The paper uses a similar assumption to attempt to identify shadows cast by the clouds. The authors suggested first identifying the cloud location and then searching (buffering) to a distance of 200 pixels (which has been provided as a user-definable variable in this model) and looking for a cluster of dark pixels in the lower SWIR (Band 6). Note: The paper actually states "band 6 (NIR)" which is contradictory. Observation of several test images seemed to indicate that Band 6 (the lower SWIR band) gave both a low return in shadows and a high return in other areas, and so was used. 

 

Based on these automated thresholds, 3 sets of criteria are evaluated and combined:

 

Type of Mask
Threshold Conditions
Thick Cloud Band 9 > threshold B9 (i.e. bright) & Band 10 < threshold B10 (i.e. cold/dark)
Thin Cloud

Band 1 > threshold B1 (i.e. bright) & Band 9 < threshold B9 (i.e. dark) & Band 10 < threshold B10 (i.e. cold/dark)

Shadow Band 6 < Lowest threshold B6 (i.e. dark)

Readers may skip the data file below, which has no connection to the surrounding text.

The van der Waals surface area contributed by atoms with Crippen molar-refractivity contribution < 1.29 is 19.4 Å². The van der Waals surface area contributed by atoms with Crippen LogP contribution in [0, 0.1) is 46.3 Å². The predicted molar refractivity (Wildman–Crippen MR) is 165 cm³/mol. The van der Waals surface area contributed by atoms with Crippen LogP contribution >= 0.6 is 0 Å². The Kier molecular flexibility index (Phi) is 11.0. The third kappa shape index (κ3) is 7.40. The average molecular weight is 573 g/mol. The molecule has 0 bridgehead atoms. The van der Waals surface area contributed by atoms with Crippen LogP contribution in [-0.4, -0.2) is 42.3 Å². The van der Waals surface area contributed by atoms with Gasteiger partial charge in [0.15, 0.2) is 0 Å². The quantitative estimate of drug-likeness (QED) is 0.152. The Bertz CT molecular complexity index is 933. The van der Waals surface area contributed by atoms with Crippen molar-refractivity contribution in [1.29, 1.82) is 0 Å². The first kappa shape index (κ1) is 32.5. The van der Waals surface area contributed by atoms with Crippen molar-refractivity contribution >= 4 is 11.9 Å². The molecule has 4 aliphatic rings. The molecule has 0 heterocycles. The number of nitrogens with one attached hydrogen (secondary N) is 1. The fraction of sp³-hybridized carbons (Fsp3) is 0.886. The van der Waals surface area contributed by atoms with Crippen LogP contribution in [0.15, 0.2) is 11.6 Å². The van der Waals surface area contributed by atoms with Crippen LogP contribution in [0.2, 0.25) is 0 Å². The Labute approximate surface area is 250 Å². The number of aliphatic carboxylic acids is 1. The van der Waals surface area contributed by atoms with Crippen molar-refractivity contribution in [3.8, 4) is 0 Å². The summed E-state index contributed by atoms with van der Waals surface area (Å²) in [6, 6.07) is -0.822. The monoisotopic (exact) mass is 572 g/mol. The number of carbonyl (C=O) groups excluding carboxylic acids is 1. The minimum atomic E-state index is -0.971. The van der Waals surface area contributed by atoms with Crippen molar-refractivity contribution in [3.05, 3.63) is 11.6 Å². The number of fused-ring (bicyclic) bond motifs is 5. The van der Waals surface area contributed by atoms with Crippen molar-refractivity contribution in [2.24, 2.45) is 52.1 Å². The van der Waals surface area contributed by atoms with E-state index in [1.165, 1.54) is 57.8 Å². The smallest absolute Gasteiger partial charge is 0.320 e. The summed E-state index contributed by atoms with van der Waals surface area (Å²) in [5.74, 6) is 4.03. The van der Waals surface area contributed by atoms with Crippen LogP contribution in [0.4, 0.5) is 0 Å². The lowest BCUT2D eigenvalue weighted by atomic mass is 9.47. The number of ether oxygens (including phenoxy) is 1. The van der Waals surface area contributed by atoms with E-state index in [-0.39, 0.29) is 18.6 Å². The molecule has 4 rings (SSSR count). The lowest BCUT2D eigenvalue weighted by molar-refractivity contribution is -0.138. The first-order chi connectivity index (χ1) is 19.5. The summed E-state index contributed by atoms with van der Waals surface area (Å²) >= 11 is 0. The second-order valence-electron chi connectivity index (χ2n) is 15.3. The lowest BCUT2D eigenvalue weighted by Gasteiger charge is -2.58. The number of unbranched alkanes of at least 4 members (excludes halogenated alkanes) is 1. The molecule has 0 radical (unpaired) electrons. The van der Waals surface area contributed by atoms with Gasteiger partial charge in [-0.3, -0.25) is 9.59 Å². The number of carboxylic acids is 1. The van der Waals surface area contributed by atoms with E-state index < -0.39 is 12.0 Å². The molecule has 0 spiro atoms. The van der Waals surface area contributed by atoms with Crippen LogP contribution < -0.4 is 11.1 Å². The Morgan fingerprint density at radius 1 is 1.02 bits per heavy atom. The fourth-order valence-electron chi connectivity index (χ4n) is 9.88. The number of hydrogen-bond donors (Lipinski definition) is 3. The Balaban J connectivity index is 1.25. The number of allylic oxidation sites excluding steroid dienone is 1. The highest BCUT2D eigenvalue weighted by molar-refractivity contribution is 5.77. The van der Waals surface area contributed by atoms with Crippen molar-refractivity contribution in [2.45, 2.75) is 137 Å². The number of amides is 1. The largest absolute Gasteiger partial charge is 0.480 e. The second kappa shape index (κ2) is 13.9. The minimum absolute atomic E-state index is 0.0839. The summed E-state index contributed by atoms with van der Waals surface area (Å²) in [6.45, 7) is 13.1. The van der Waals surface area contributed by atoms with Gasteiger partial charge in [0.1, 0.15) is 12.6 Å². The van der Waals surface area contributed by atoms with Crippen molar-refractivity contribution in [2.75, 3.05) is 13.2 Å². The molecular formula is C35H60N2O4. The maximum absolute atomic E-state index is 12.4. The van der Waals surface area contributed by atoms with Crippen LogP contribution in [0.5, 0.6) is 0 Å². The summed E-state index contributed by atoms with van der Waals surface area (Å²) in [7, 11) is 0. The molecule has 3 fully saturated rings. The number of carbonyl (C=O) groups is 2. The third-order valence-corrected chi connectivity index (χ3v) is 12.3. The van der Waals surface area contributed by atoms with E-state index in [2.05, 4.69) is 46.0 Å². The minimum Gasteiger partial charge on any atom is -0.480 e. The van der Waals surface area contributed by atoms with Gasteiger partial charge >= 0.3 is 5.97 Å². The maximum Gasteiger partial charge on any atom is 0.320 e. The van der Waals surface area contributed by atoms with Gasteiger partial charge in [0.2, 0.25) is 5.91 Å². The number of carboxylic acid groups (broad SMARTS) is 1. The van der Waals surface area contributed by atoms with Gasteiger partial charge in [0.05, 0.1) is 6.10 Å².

Using these rules produced decent results. However analysis of several test images highlighted at least two major concerns which needed addressing:

 

  1. In images where snow or ice occurs, those pixels are also cold (low in Band 10) and highly reflective in the Cirrus band (Band 9). Snow and Ice pixels therefore fall the side of the thresholds which identifies then as Thick Cloud. Consequently a Snow/Ice Index (using Bands 6 and 3) was used to exclude easily identifiable Snow/Ice pixels from the cloud analysis.

  2. Water pixels are easily confused with the Shadow criteria. So a basic water index (using Bands 5 and 4) was applied to exclude easily identifiable Water pixels from the cloud analysis

This appeared to increase the accuracy of the Cloud and Shadow identification. However cloud locations were still generally under-classified (errors of omission). So an option to Dilate the cloud locations is provided and should generally be used.

 

Shadows also continued to be over classified (errors of commission). Consequently an option is provided to sieve (remove) shadows that fall below a user-provided size threshold.

 

Data Requirements

 

The model is designed for Landsat 8 data with both the Cirrus (Band 9) and Thermal 1 (Band 10) bands being available for processing. It also expects the Coastal Blue (Band 1) and bands 3, 4, 5, and 6 (Green, Red, NIR and SWIR1 respectively). The model could be modified to work on other sensors which provide those wavelengths.

 

Assumptions